FAMILY

Lincoln City Cultural Center mines COVID-19 silver lining

Creative Quarantine provides activity kits for kids and online entertainment for adults

Even in these strange days, people are finding the silver lining. At the Lincoln City Cultural Center, that’s been a chance to connect with innumerable people who previously may not have known the center existed. It’s also been a reminder of what creative and innovative people are in our midst.

Last month, Executive Director Niki Price temporarily closed the center due to COVID-19. It wasn’t easy. There were layoffs, reduced hours, and the cancellation of one of the year’s biggest kids’ events, the Festival of Illusion.

Sisters Juniper (left) and Hazel Jones made Ben Soeby Fishboxes, https://artstudiotourlccc.com/artists/ben-soeby/ part of the April 9 Creative Quarantine packet, using popsicle sticks, pens, markers, paint and glue. Photo courtesy: Lincoln City Cultural Center
Sisters Juniper (left) and Hazel Jones made Ben Soeby Fishboxes, part of the April 9 Creative Quarantine packet, using popsicle sticks, pens, markers, paint and glue. Photo courtesy: Lincoln City Cultural Center

“Everybody went home and rested for a few days,” Price said. “And then I began to think, we have all these supplies and all these ideas. Surely, we can find a way to get them out there in a safe way.”

So she called the center’s visual arts director, Krista Eddy, who knew exactly what Price was thinking.

And that’s how Creative Quarantine was born.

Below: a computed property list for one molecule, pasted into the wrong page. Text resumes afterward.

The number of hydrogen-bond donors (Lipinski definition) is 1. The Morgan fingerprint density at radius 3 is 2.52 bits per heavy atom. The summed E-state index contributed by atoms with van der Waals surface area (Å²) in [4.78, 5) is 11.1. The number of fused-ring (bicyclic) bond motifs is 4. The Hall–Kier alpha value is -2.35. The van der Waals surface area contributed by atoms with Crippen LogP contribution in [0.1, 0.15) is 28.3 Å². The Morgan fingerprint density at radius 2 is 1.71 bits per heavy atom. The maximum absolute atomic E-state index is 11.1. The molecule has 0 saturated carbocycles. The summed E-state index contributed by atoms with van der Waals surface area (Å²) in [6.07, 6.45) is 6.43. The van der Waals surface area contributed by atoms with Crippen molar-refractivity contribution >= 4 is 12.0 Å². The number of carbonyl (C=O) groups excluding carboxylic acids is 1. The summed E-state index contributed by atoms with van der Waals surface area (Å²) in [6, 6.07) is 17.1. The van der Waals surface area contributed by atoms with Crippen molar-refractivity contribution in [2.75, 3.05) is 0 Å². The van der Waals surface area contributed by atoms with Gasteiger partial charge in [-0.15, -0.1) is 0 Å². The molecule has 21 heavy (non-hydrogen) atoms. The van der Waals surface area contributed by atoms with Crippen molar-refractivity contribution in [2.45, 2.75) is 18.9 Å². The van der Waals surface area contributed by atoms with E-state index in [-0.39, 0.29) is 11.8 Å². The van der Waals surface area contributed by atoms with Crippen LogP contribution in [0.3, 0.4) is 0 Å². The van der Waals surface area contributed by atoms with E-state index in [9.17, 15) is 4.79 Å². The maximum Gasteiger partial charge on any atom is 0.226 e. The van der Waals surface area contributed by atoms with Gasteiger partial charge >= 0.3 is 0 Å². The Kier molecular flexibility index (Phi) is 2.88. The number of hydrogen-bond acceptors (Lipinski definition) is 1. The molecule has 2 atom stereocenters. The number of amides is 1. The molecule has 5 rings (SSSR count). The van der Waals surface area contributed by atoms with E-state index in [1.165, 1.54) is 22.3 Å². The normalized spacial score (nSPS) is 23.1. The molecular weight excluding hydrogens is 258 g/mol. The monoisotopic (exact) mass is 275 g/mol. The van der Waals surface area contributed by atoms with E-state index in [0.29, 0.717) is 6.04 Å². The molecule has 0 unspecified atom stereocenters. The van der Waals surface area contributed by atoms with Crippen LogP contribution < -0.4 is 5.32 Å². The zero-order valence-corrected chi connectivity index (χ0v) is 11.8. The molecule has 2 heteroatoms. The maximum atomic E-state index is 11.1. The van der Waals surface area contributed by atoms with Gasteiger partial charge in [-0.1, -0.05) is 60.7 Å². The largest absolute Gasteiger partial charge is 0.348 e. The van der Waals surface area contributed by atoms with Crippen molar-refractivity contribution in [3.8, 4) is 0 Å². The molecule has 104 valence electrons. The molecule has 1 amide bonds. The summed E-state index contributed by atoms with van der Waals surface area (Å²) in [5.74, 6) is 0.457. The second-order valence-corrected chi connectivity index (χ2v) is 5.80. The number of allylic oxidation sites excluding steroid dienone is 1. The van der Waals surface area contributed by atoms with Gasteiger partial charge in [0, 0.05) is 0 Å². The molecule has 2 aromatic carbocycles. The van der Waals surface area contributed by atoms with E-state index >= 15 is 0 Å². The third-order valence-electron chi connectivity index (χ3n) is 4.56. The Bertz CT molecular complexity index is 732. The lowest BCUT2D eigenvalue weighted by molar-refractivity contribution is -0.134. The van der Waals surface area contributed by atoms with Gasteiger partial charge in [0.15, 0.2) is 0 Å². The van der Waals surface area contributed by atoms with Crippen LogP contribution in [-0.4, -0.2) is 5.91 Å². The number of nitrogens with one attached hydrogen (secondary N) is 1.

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Coast calendar: The light shines on youth

The work of young filmmakers, stories inspired by Cinderella and Dr. Suess, and a documentary about Anne Frank are among coastal offerings

It’s film festival time in Manzanita, and the light is shining on young filmmakers from around the world. Each of the short films to be screened Friday was honored last year at the Gateway Film Festival, organized and hosted by students and Media Arts Department faculty at Pacific University in Forest Grove. Professor Jennifer Hardacker, who has shown her own films at the Hoffman Center for the Arts, will attend the screening to discuss the films. Showtime is 7:30 p.m. Feb. 28 in the Hoffman Center. Admission is $7. Films to be shown are:

  • Let.Go.Before.Trying, by Anna Mendes of Ashland
  • Istanbul: Home Away From Home, by Selin Tiryakioglu of Florida
  • Double Vida, by Sharlany Gonzalez of the Dominican Republic and Maryland
  • 63 Miles Away, by Emma Josephson of Portland
  • Writer’s Block Party, by Gabriella Sipe of Olympia
  • The Quiet, by Radheya Jegatheva of Australia